Cases of syphilis have hit a record high in Auckland, quadrupling from previous years, new research has found.
The paper published in today's New Zealand Medical Journal - titled Auckland: City of syphilis? - said the significant increase was a worrying trend, particularly due to under-reporting.
Study author Dr Sunita Azariah of Auckland Regional Sexual Health found the service's clinics treated 152 cases of infectious syphilis last year - the largest number ever, and a 78 per cent increase from 2014.
She said the paper aimed to raise awareness of the sexually transmitted infection (STI), and how important it was for all sexually active people be tested for it.
"We need more resources to manage this issue. It's not a condition that's well recognised. A lot of health practitioners have probably never managed it until quite recently.
"It was a very common condition up until the end of the Second World War but with the discovery of penicillin and access to effective treatment the numbers went down considerably."
As in previous years, most cases were male, particularly gay and bisexual men.
"It's a trend that needs to be watched and public health action needs to be taken to try contain the outbreak before it spreads too much further," said Azariah.
The infection could become impossible to treat, according to research at the University of Zurich, which found 90 per cent of syphilis samples analysed were resistant to antibiotics.
Azariah said treatment of the STI was not well taught in medical school and doctors needed more training.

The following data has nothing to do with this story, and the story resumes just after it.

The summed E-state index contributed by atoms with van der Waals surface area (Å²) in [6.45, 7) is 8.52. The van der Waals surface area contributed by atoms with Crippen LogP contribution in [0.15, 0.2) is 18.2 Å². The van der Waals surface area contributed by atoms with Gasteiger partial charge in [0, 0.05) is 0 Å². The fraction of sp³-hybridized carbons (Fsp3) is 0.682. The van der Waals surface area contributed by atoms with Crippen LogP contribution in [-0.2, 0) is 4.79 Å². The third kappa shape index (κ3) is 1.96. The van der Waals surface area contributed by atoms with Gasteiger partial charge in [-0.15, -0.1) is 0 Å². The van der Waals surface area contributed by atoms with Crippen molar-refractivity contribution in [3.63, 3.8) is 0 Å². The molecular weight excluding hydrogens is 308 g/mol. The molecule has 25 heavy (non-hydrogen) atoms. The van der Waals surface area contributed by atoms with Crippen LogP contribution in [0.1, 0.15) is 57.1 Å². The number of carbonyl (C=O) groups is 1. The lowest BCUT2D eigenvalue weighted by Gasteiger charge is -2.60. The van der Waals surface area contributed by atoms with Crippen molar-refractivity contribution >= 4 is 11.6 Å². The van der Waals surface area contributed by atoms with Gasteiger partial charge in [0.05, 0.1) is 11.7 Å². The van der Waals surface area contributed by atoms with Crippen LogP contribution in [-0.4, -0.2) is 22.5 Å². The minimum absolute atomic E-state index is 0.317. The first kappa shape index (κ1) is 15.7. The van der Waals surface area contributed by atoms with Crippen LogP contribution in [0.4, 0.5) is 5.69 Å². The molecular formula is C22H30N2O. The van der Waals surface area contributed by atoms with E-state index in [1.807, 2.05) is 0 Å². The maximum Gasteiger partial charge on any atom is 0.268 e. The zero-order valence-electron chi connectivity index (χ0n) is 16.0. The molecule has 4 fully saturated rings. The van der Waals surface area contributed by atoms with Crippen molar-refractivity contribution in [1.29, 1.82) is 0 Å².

"Syphilis is a serious sexually transmitted infection. It has some potentially serious consequences, including brain and heart complications.
"Up to half of cases don't have any symptoms."
The findings come after Auckland District Health Board proposed to cut the number of specialists by a third to save costs.
Sexual health specialist Dr Rick Franklin told Radio New Zealand last week that the DHB plans to reduce the number of specialists, while increasing the number of nurses.
Franklin said this was a foolish move given the rapid rise in cases of syphilis and that those most vulnerable to sexually transmitted infections would be the worst affected.
Green MP Julie Anne Genter said last week the health system needed the tools to respond to STIs at a time they were booming.
"People with STIs need to have confidence that our health services are well-equipped to diagnose and treat the condition as well as to assist with notifications of partners.
"Right now, that simply isn't the case."
The DHB was consulting on the issue and no decisions had been made yet, Radio New Zealand reported.